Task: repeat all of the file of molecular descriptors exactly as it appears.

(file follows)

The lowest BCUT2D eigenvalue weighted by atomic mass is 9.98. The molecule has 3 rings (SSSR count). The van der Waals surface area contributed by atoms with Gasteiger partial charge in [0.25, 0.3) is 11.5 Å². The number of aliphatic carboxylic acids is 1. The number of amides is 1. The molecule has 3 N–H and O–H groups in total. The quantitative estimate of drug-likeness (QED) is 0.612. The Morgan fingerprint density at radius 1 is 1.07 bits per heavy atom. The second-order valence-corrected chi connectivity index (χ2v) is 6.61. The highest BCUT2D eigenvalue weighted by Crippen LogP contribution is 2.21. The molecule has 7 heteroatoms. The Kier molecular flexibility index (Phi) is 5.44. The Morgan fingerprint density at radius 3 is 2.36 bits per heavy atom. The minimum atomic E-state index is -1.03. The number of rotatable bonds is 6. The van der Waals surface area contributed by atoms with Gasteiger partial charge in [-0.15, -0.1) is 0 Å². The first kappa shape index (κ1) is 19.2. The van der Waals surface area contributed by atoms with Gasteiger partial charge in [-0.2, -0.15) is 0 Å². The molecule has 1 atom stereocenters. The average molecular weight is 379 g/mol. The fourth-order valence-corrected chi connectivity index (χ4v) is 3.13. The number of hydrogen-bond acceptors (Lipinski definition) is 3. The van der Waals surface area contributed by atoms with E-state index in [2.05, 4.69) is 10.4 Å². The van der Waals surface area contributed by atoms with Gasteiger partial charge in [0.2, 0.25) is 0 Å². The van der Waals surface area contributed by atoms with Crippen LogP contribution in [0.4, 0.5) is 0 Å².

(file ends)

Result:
The lowest BCUT2D eigenvalue weighted by atomic mass is 9.98. The molecule has 3 rings (SSSR count). The van der Waals surface area contributed by atoms with Gasteiger partial charge in [0.25, 0.3) is 11.5 Å². The number of aliphatic carboxylic acids is 1. The number of amides is 1. The molecule has 3 N–H and O–H groups in total. The quantitative estimate of drug-likeness (QED) is 0.612. The Morgan fingerprint density at radius 1 is 1.07 bits per heavy atom. The second-order valence-corrected chi connectivity index (χ2v) is 6.61. The highest BCUT2D eigenvalue weighted by Crippen LogP contribution is 2.21. The molecule has 7 heteroatoms. The Kier molecular flexibility index (Phi) is 5.44. The Morgan fingerprint density at radius 3 is 2.36 bits per heavy atom. The minimum atomic E-state index is -1.03. The number of rotatable bonds is 6. The van der Waals surface area contributed by atoms with Gasteiger partial charge in [-0.15, -0.1) is 0 Å². The first kappa shape index (κ1) is 19.2. The van der Waals surface area contributed by atoms with Gasteiger partial charge in [-0.2, -0.15) is 0 Å². The molecule has 1 atom stereocenters. The average molecular weight is 379 g/mol. The fourth-order valence-corrected chi connectivity index (χ4v) is 3.13. The number of hydrogen-bond acceptors (Lipinski definition) is 3. The van der Waals surface area contributed by atoms with E-state index in [2.05, 4.69) is 10.4 Å². The van der Waals surface area contributed by atoms with Gasteiger partial charge in [0.2, 0.25) is 0 Å². The van der Waals surface area contributed by atoms with Crippen LogP contribution in [0.4, 0.5) is 0 Å².